A Kuwaiti law requiring all residents to submit to genetic testing has sparked international outcry—and there are signs it’s also drawing a muted civil opposition from locals fearful of its scope.

The controversial law, passed in July 2015, mandates that the country’s 1.2 million citizens and another 2.3 million foreigners living in Kuwait submit DNA samples to a new government database. Legislators defend the mandate as a security measure to help the government keep track of criminals and terrorists. Geneticists and human rights groups outside the country call it a gross invasion of privacy.

The law has not yet gone into effect and experts say they’ve been unable to pin down a timeline from the government. But as Kuwait begins the shift to electronic passports this month, there’s renewed concern that the testing will start soon, perhaps with DNA tests for anyone seeking one of the new passports.

The law allows genetic data to be used for any purpose that protects the country and threatens punishment for those who refuse to comply.

“There are reports of a growing opposition within Kuwaiti civil society against this law,” said Mourad Dhina, the executive director of Alkarama, a human rights organization based in Switzerland that focuses on issues in the Arab world.

But Kuwait has strict laws curtailing free speech. Government critics can be swiftly prosecuted or jailed, so opponents of the law have had to tread very carefully.

“It would be very hard to see a more robust [outpouring] of popular disapproval,” said Kristine Beckerle, who studies Kuwait for Human Rights Watch.

But the silence doesn’t mean Kuwait residents support the creation of a nationwide genetic database—or that they’ll comply with the mandate.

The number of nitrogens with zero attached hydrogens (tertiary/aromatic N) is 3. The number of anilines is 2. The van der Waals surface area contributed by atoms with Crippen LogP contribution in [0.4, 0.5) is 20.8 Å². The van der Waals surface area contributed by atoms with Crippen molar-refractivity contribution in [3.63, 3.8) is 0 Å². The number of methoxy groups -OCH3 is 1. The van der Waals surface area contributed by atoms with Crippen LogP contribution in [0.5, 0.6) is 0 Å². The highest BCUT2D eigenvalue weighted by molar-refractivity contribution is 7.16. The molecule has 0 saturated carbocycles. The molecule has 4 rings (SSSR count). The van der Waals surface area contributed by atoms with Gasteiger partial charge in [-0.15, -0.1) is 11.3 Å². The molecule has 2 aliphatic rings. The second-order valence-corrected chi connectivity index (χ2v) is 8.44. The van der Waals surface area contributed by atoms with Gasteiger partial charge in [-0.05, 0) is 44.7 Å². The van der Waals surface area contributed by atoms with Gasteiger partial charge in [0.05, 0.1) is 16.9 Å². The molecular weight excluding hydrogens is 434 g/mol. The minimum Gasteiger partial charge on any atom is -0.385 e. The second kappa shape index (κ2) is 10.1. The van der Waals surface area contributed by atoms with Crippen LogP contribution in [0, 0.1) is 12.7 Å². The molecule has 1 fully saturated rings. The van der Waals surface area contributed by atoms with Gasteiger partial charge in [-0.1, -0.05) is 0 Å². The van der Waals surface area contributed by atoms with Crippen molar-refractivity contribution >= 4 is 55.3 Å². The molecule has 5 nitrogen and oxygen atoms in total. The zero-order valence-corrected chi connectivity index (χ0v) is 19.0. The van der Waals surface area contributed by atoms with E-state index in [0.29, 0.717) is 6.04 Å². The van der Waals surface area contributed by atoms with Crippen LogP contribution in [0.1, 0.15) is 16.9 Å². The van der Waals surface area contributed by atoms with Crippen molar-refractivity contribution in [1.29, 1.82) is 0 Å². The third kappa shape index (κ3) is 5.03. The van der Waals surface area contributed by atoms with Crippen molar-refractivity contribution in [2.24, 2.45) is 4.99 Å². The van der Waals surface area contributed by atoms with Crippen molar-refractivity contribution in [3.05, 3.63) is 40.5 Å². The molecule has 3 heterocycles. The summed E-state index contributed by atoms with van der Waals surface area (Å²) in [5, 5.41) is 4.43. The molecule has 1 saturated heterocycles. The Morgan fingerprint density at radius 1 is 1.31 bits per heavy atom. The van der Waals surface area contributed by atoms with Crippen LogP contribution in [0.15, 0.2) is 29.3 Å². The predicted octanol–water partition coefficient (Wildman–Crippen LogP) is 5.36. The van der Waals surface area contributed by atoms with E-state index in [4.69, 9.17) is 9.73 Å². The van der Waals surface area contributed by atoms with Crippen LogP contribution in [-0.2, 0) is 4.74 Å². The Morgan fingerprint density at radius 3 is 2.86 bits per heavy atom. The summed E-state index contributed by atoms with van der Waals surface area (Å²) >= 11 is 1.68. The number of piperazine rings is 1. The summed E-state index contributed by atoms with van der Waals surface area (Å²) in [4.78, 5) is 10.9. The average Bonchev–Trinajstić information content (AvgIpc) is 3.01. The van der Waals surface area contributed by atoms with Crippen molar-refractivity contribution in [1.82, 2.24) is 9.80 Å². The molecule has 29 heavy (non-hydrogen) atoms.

Some are worried that information from the database could be used against them. There’s concern it could drum up evidence of infidelity—a crime in the country. There’s also widespread fear it could be used to strip residents of citizenship. Kuwait has strict guidelines on who can claim citizenship in the country.

There’s a clear example of what happens to residents in that situation: The Bedoon, a population of more than 110,000 people in Kuwait see themselves as rightful Kuwaiti residents. The government considers most of them “illegal immigrants” because they’re descended from Iraqis or Saudi Arabians. As a result, many Bedoon are unable to get a driver’s license, a passport, or other benefits of citizenship.

“Hundreds of thousands of people are afraid to take the DNA tests because they’re afraid fraudulent citizen claims would be unearthed,” Beckerle said.

The government is “trying to threaten people who might have come into the country illegally,” said Badr Al Mash’an, a human rights lawyer in Kuwait.

A suit filed in June by a separate human rights lawyer in Kuwait challenges the mandate’s constitutionality on a technicality. Kuwait’s constitution limits punishment to the individual committing a crime, but the genetic testing law would permit the government to jail parents of children who refuse to take the DNA test.

“There’s little hope [that the suit will succeed] because the court is under the control of the government,” Al Mash’an said.

The rumblings of civilian dissent inside Kuwait come as the law draws outrage from human rights activists abroad. A United Nations committee in July called on Kuwait to amend the law, saying it violated the right to privacy. The panel of 18 experts said mandatory genetic testing should only be carried out with a court order on individuals suspected of having committed serious crimes.

That pressure—along with the suspicion that hordes of Kuwait residents might refuse to take the tests—could be making the government reconsider.

Dhina said there are signs the government might forgo nationwide testing, instead opting to enforce the law only on individuals applying for new identification or passports.

If the mandate moves ahead with its sweeping scope, other Gulf countries that have considered similar mandates might consider following suit, Beckerle said. “If people in Kuwait and the rest of the world aren’t the pushing back against it,” she said, “there’s a sincere danger of establishing a really serious precedent on these issues.”

Republished with permission from STAT. This article originally appeared on September 29, 2016